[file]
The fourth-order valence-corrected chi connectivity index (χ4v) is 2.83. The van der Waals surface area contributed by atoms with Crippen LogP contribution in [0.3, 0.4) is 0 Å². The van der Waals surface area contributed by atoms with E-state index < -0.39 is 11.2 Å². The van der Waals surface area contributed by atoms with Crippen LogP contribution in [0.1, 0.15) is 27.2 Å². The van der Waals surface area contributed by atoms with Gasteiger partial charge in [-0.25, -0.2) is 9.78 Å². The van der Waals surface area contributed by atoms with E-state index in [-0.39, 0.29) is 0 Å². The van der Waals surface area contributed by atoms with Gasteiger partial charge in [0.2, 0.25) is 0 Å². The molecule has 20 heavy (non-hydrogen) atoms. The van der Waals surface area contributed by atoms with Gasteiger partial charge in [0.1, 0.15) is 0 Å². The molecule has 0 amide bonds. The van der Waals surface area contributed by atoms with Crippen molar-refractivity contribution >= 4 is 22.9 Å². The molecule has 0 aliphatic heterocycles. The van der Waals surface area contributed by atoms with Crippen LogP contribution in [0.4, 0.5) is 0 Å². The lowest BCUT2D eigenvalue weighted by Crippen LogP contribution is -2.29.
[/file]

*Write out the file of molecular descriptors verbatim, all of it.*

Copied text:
The fourth-order valence-corrected chi connectivity index (χ4v) is 2.83. The van der Waals surface area contributed by atoms with Crippen LogP contribution in [0.3, 0.4) is 0 Å². The van der Waals surface area contributed by atoms with E-state index < -0.39 is 11.2 Å². The van der Waals surface area contributed by atoms with Crippen LogP contribution in [0.1, 0.15) is 27.2 Å². The van der Waals surface area contributed by atoms with Gasteiger partial charge in [-0.25, -0.2) is 9.78 Å². The van der Waals surface area contributed by atoms with E-state index in [-0.39, 0.29) is 0 Å². The van der Waals surface area contributed by atoms with Gasteiger partial charge in [0.2, 0.25) is 0 Å². The molecule has 20 heavy (non-hydrogen) atoms. The van der Waals surface area contributed by atoms with Gasteiger partial charge in [0.1, 0.15) is 0 Å². The molecule has 0 amide bonds. The van der Waals surface area contributed by atoms with Crippen molar-refractivity contribution >= 4 is 22.9 Å². The molecule has 0 aliphatic heterocycles. The van der Waals surface area contributed by atoms with Crippen LogP contribution in [0.4, 0.5) is 0 Å². The lowest BCUT2D eigenvalue weighted by Crippen LogP contribution is -2.29.